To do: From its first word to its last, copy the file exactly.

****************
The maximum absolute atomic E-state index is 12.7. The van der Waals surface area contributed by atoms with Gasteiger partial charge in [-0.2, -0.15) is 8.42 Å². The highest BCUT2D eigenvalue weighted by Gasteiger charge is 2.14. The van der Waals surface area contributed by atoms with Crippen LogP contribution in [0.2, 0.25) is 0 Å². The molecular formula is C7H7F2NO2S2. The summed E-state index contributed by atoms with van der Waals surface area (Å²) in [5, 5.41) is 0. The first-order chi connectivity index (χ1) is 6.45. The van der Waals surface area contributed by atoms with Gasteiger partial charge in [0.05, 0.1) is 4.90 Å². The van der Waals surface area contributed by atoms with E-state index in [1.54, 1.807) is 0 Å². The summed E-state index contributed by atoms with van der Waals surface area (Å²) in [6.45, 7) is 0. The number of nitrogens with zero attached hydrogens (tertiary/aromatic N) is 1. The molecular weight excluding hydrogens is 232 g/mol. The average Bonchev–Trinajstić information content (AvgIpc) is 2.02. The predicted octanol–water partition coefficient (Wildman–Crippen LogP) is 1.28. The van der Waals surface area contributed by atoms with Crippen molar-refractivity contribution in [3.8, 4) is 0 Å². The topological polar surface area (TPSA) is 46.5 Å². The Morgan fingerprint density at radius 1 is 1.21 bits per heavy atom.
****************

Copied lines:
The maximum absolute atomic E-state index is 12.7. The van der Waals surface area contributed by atoms with Gasteiger partial charge in [-0.2, -0.15) is 8.42 Å². The highest BCUT2D eigenvalue weighted by Gasteiger charge is 2.14. The van der Waals surface area contributed by atoms with Crippen LogP contribution in [0.2, 0.25) is 0 Å². The molecular formula is C7H7F2NO2S2. The summed E-state index contributed by atoms with van der Waals surface area (Å²) in [5, 5.41) is 0. The first-order chi connectivity index (χ1) is 6.45. The van der Waals surface area contributed by atoms with Gasteiger partial charge in [0.05, 0.1) is 4.90 Å². The van der Waals surface area contributed by atoms with E-state index in [1.54, 1.807) is 0 Å². The summed E-state index contributed by atoms with van der Waals surface area (Å²) in [6.45, 7) is 0. The number of nitrogens with zero attached hydrogens (tertiary/aromatic N) is 1. The molecular weight excluding hydrogens is 232 g/mol. The average Bonchev–Trinajstić information content (AvgIpc) is 2.02. The predicted octanol–water partition coefficient (Wildman–Crippen LogP) is 1.28. The van der Waals surface area contributed by atoms with Crippen molar-refractivity contribution in [3.8, 4) is 0 Å². The topological polar surface area (TPSA) is 46.5 Å². The Morgan fingerprint density at radius 1 is 1.21 bits per heavy atom.